Bank of Ghana Ex-Deputy Says Finance Chief Asked Him to Go
(Bloomberg) -- A former deputy governor of the Bank of Ghana said he resigned last year because he was asked do so by Finance Minister Ken Ofori-Atta.
Johnson Asiama, 50, left his post in January 2018 in a move that was prompted by an “uncomfortable” working environment, his lawyer said at the time. His departure marked a complete overhaul of the central bank’s three most senior positions in the first year after the government of President Nana Akufo-Addo came to power.
“I was called and asked to resign from office by the Finance Minister,” Asiama said Thursday in a statement sent by text message. “The reason he gave me that day was that the president wanted to appoint his own person in my place.”
Ofori-Atta and a spokeswoman for the Bank of Ghana declined to comment when contacted by phone.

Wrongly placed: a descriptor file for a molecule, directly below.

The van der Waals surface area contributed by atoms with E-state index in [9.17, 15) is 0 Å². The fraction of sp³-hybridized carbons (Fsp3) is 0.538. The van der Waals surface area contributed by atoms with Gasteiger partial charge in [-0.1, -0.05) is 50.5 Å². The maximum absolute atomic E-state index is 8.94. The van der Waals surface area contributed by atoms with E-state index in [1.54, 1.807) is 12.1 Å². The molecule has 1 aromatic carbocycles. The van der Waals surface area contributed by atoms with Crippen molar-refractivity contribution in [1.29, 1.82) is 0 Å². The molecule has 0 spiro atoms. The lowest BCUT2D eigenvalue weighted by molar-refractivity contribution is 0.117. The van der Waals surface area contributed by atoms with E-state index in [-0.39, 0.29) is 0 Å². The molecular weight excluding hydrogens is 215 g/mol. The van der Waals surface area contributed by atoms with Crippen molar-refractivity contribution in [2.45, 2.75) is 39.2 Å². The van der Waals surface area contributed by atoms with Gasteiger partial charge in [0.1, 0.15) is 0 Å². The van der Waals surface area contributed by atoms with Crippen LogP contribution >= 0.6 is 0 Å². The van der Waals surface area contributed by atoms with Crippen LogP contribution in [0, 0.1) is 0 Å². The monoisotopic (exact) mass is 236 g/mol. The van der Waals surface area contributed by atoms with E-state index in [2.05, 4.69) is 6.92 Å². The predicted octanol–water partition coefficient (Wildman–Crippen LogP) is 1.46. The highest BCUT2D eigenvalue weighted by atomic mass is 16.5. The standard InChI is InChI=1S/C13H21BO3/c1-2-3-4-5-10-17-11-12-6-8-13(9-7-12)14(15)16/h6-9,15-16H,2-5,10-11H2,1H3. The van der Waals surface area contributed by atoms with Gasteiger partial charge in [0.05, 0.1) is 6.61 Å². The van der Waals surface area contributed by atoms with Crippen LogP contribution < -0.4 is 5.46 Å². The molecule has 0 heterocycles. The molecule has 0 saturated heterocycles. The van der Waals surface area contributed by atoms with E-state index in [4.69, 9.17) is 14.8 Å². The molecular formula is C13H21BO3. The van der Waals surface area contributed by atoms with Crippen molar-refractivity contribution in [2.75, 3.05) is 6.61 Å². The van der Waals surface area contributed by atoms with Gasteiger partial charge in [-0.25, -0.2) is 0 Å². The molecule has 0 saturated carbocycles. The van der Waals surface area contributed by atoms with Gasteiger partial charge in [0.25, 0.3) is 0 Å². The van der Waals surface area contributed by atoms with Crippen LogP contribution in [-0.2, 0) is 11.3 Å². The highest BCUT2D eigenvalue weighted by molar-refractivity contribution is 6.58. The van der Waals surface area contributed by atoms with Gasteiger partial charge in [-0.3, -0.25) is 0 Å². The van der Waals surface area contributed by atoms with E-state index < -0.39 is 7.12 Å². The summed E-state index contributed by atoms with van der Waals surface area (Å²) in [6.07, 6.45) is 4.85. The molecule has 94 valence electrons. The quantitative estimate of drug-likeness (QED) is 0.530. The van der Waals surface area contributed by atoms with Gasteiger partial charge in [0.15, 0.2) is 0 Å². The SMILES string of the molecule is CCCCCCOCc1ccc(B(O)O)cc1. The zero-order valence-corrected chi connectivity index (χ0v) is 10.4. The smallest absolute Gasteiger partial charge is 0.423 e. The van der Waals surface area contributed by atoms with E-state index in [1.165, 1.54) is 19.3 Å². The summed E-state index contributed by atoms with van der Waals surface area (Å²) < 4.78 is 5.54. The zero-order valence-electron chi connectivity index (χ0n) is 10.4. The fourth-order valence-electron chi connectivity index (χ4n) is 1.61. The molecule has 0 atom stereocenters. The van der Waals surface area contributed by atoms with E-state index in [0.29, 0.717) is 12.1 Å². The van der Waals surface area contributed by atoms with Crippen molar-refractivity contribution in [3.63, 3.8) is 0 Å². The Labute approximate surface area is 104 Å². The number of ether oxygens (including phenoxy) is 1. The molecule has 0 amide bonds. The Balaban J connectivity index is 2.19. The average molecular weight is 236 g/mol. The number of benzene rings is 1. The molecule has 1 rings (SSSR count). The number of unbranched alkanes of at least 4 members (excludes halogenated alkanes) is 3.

Akufo-Addo appointed Elsie Awadzi as the central bank’s second deputy governor in February.
Asiama’s decision to disclose the reason for his departure was prompted by accusations from senior officials of the ruling New Patriotic Party that he left due to his involvement in a pyramid selling plan, he said.
The central bank kept its benchmark rate of 17 percent at a 4 1/2-year low in November as inflation remained within the target of 6 percent to 10 percent.
The bank’s Monetary Policy Committee will announce its next rate decision on Jan. 28.
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